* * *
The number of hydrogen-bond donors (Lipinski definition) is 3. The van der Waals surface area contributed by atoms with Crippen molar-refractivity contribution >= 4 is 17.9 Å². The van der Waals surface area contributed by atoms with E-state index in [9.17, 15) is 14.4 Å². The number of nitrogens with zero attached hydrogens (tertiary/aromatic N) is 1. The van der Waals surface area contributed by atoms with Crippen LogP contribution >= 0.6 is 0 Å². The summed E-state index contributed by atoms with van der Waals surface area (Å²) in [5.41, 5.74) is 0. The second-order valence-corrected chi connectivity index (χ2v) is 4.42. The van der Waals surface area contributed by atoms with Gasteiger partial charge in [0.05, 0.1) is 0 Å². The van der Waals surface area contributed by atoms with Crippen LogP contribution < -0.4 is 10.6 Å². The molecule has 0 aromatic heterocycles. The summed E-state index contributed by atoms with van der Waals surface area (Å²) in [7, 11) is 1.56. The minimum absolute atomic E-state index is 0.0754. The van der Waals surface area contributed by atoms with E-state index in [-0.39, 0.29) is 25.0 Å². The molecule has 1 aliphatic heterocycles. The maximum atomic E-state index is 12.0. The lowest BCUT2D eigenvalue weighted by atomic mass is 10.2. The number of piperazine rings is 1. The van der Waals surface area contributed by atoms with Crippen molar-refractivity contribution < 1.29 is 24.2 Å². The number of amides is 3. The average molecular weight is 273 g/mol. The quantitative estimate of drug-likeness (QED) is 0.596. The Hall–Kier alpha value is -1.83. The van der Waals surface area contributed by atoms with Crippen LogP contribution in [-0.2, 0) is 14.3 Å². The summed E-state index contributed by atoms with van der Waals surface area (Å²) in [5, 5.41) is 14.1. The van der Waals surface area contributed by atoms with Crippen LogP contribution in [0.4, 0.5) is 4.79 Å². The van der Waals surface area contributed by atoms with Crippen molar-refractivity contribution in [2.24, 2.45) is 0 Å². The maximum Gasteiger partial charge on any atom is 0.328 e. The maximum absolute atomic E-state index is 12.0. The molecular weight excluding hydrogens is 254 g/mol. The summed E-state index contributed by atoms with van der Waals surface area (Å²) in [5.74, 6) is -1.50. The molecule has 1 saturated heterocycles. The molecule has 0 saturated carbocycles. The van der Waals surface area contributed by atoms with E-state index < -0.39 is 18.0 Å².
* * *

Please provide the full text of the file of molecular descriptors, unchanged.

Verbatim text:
The number of hydrogen-bond donors (Lipinski definition) is 3. The van der Waals surface area contributed by atoms with Crippen molar-refractivity contribution >= 4 is 17.9 Å². The van der Waals surface area contributed by atoms with E-state index in [9.17, 15) is 14.4 Å². The number of nitrogens with zero attached hydrogens (tertiary/aromatic N) is 1. The van der Waals surface area contributed by atoms with Crippen LogP contribution >= 0.6 is 0 Å². The summed E-state index contributed by atoms with van der Waals surface area (Å²) in [5.41, 5.74) is 0. The second-order valence-corrected chi connectivity index (χ2v) is 4.42. The van der Waals surface area contributed by atoms with Gasteiger partial charge in [0.05, 0.1) is 0 Å². The van der Waals surface area contributed by atoms with Crippen LogP contribution < -0.4 is 10.6 Å². The molecule has 0 aromatic heterocycles. The summed E-state index contributed by atoms with van der Waals surface area (Å²) in [7, 11) is 1.56. The minimum absolute atomic E-state index is 0.0754. The van der Waals surface area contributed by atoms with E-state index in [-0.39, 0.29) is 25.0 Å². The molecule has 1 aliphatic heterocycles. The maximum atomic E-state index is 12.0. The lowest BCUT2D eigenvalue weighted by atomic mass is 10.2. The number of piperazine rings is 1. The van der Waals surface area contributed by atoms with Crippen molar-refractivity contribution < 1.29 is 24.2 Å². The number of amides is 3. The average molecular weight is 273 g/mol. The quantitative estimate of drug-likeness (QED) is 0.596. The Hall–Kier alpha value is -1.83. The van der Waals surface area contributed by atoms with Crippen LogP contribution in [-0.2, 0) is 14.3 Å². The summed E-state index contributed by atoms with van der Waals surface area (Å²) in [5, 5.41) is 14.1. The van der Waals surface area contributed by atoms with Crippen LogP contribution in [0.4, 0.5) is 4.79 Å². The van der Waals surface area contributed by atoms with Crippen molar-refractivity contribution in [2.24, 2.45) is 0 Å². The maximum Gasteiger partial charge on any atom is 0.328 e. The maximum absolute atomic E-state index is 12.0. The molecular weight excluding hydrogens is 254 g/mol. The summed E-state index contributed by atoms with van der Waals surface area (Å²) in [5.74, 6) is -1.50. The molecule has 1 saturated heterocycles. The molecule has 0 saturated carbocycles. The van der Waals surface area contributed by atoms with E-state index < -0.39 is 18.0 Å².